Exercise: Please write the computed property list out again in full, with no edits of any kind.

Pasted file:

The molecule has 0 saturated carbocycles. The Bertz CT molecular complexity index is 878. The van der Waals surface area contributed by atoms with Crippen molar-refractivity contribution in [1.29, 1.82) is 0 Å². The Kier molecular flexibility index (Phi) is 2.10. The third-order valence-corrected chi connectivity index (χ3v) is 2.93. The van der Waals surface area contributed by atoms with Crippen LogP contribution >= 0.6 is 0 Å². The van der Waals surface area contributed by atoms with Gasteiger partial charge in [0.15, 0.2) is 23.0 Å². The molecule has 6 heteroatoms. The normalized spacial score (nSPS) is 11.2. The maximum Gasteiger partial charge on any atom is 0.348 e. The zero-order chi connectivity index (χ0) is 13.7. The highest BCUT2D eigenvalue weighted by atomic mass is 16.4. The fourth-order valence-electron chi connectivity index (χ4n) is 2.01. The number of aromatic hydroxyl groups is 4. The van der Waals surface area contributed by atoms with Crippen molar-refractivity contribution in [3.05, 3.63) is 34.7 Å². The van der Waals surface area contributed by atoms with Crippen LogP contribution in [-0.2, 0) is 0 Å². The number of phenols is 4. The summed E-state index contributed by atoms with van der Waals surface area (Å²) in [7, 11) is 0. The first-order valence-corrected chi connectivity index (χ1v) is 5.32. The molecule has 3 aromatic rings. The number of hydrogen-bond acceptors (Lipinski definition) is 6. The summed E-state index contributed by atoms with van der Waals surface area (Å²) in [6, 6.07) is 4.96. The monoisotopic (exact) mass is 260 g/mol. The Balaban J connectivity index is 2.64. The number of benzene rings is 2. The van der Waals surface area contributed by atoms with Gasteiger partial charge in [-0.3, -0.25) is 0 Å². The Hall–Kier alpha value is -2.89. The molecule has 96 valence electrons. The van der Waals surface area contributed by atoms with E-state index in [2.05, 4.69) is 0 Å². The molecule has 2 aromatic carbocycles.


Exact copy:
The molecule has 0 saturated carbocycles. The Bertz CT molecular complexity index is 878. The van der Waals surface area contributed by atoms with Crippen molar-refractivity contribution in [1.29, 1.82) is 0 Å². The Kier molecular flexibility index (Phi) is 2.10. The third-order valence-corrected chi connectivity index (χ3v) is 2.93. The van der Waals surface area contributed by atoms with Crippen LogP contribution >= 0.6 is 0 Å². The van der Waals surface area contributed by atoms with Gasteiger partial charge in [0.15, 0.2) is 23.0 Å². The molecule has 6 heteroatoms. The normalized spacial score (nSPS) is 11.2. The maximum Gasteiger partial charge on any atom is 0.348 e. The zero-order chi connectivity index (χ0) is 13.7. The highest BCUT2D eigenvalue weighted by atomic mass is 16.4. The fourth-order valence-electron chi connectivity index (χ4n) is 2.01. The number of aromatic hydroxyl groups is 4. The van der Waals surface area contributed by atoms with Crippen molar-refractivity contribution in [3.05, 3.63) is 34.7 Å². The van der Waals surface area contributed by atoms with Crippen LogP contribution in [-0.2, 0) is 0 Å². The number of phenols is 4. The summed E-state index contributed by atoms with van der Waals surface area (Å²) in [7, 11) is 0. The first-order valence-corrected chi connectivity index (χ1v) is 5.32. The molecule has 3 aromatic rings. The number of hydrogen-bond acceptors (Lipinski definition) is 6. The summed E-state index contributed by atoms with van der Waals surface area (Å²) in [6, 6.07) is 4.96. The monoisotopic (exact) mass is 260 g/mol. The Balaban J connectivity index is 2.64. The number of benzene rings is 2. The van der Waals surface area contributed by atoms with Gasteiger partial charge in [-0.3, -0.25) is 0 Å². The Hall–Kier alpha value is -2.89. The molecule has 96 valence electrons. The van der Waals surface area contributed by atoms with E-state index in [2.05, 4.69) is 0 Å². The molecule has 2 aromatic carbocycles.